If one were to examine the professions of the family of Olga Krankina, no one would ever guess that she would end up a professor in Forest Science research. "Growing up in St. Petersburg, Russia, I was a child of the "concrete jungle," she says. "When I got in touch with the great outdoors, I decided to make it my profession. This was really in opposition to family tradition, which had nothing to do with the forests and nature and the outdoors in general. My family was full of pharmacists and also engineers who designed and tested electronic equipment for everything from airplanes to submarines. I wanted something different professionally, but I also wanted to follow the path of my grandmother to academia—she was an associate professor in the school of Pharmacy."
Krankina's motivation to work toward advanced degrees was inspired by her grandmother, who earned her PhD in Chemistry in the early 1940s. Although such a career choice was rare for women in the U.S. at the time, it was not unusual for women in Russia, she says. Even so, there were still issues of gender equality: "I remember my grandma saying, ‘To achieve equal success with a man, a woman has to be twice as good. Fortunately this is usually not a problem.'" "Not very politically correct in this day," acknowledges Krankina, "but she makes an interesting point about her own time."
To take the first step toward achieving her goals, Krankina decided to study forest management and forest science when it came time to head off to the university in St. Petersburg. When Perestroika began, "There was a resurgence of interest in understanding Russia and Russian forests, and with them, Russian forest science," she explains. "While at the St. Petersburg Forest Academy, I was invited to a conference in Corvallis to give a talk about Russian forests, and forest fires in particular."
As it happens, OSU's Mark Harmon, Professor of Forest Ecology in the Forest Science Department, was also giving a talk at the same conference, on the subject of the importance of coarse woody debris in carbon cycling. "Mark was explaining with great passion about how little research is done on the subject, and so I suggested an idea for a joint research project into course woody debris in Russia," Krankina says. "From that point on, I've been doing research at Oregon State."
Why are dead trees important when it comes to carbon cycling? "Dead trees don't go to heaven," Krankina says with a smile. "After they die, they stay on earth and retain their carbon for a long time. That is a very significant carbon pool that was not well accounted for, and this is the reason why I think it is important to conduct further research on the subject. My goal right now is to research how much carbon is released from a dead tree and the rate in which it does so, and with that, how much of a tree's carbon remains in the woody debris."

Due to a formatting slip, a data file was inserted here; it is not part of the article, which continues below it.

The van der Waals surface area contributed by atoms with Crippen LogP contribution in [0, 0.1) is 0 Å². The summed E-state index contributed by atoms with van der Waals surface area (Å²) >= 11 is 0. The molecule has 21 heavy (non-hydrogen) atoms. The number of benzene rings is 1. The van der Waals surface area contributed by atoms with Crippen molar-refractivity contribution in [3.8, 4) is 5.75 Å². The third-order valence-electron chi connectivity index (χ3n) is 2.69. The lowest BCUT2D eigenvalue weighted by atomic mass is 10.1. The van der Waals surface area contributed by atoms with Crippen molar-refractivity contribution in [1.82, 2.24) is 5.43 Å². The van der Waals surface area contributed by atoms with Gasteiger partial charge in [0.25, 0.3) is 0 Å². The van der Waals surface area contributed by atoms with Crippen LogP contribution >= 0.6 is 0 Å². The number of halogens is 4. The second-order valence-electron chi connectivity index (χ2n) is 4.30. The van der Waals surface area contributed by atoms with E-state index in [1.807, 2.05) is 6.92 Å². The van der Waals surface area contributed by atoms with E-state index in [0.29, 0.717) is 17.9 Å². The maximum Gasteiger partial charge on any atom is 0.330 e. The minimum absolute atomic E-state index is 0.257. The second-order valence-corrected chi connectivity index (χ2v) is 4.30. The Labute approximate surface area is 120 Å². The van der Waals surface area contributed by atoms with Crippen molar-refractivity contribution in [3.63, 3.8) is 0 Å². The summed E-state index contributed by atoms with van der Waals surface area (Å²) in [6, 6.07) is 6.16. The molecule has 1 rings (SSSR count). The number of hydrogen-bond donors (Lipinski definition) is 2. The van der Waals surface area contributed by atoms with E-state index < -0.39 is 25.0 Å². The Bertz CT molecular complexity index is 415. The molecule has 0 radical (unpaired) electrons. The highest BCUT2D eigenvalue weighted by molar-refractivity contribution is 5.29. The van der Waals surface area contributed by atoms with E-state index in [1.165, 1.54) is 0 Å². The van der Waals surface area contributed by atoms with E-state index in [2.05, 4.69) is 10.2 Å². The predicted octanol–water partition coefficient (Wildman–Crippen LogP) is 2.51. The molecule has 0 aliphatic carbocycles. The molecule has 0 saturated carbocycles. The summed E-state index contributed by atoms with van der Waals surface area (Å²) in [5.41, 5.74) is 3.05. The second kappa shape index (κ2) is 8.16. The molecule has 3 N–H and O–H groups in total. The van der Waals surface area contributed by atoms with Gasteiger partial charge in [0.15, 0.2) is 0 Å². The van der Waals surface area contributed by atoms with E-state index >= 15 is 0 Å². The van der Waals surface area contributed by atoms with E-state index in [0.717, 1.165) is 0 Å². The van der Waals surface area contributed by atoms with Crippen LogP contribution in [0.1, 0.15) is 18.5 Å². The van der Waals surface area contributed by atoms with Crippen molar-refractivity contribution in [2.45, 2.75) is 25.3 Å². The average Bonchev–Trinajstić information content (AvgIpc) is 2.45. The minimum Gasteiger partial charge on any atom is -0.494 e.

The focus of her research program changed over time. "Initially, I focused primarily on the role of course woody debris in carbon cycling, but recently, my research has shifted toward looking at all ecosystem components and the use of remote sensing methods to examine forest disturbance and its role in carbon cycling."
Remote sensing, she explains, involves the use of satellite imagery as a means for detecting forest disturbance by timber harvest, fire, insects or other agents. These events are a key to understanding the role of forest in carbon exchange with the atmosphere.
While most of this research takes place in Russia, Krankina would like to do more international work in the future. "I am involved with several broad, international programs that engage people's research in different countries and different geographic areas of the world," she says. "The goal is to try to build on their past work to help validate global maps of vegetation or different ecosystems' properties."
Additionally, she is working to plan a project that would look at different fuel management techniques in southern Oregon and northern California in an effort to reduce potential emissions from forest fires.
Krankina summarizes her vision for the future of forestry by stating the importance of knowledge of the carbon cycle. "I think people's futures depend on their ability to manage their environment, the carbon cycle in particular," she says. "I guess my mission is to do what I can to provide a knowledge basis for making those decisions. Should people cut down on driving to'work, or plant more trees so that they can offset those carbon emissions, or do nothing and face the climate change as it unfolds? There are pros and cons of those choices, all of that has to be based on science, and this is the kind of science I'm trying to'develop."
The role of forests in carbon cycling and the significance of trees in global climate change are perhaps not the first subjects students think of when they contemplate a career in forestry, but these fast-growing areas of study are of increasing importance. "Carbon is a new dimension in forest management," Krankina explains. "I hope more students will get interested in this topic, and learn to make decisions that consider carbon in forest management objectives."
Bio of Olga Krankina written by Bryan Bernart, Editorial Assistant, Forestry Communications Group, College of Forestry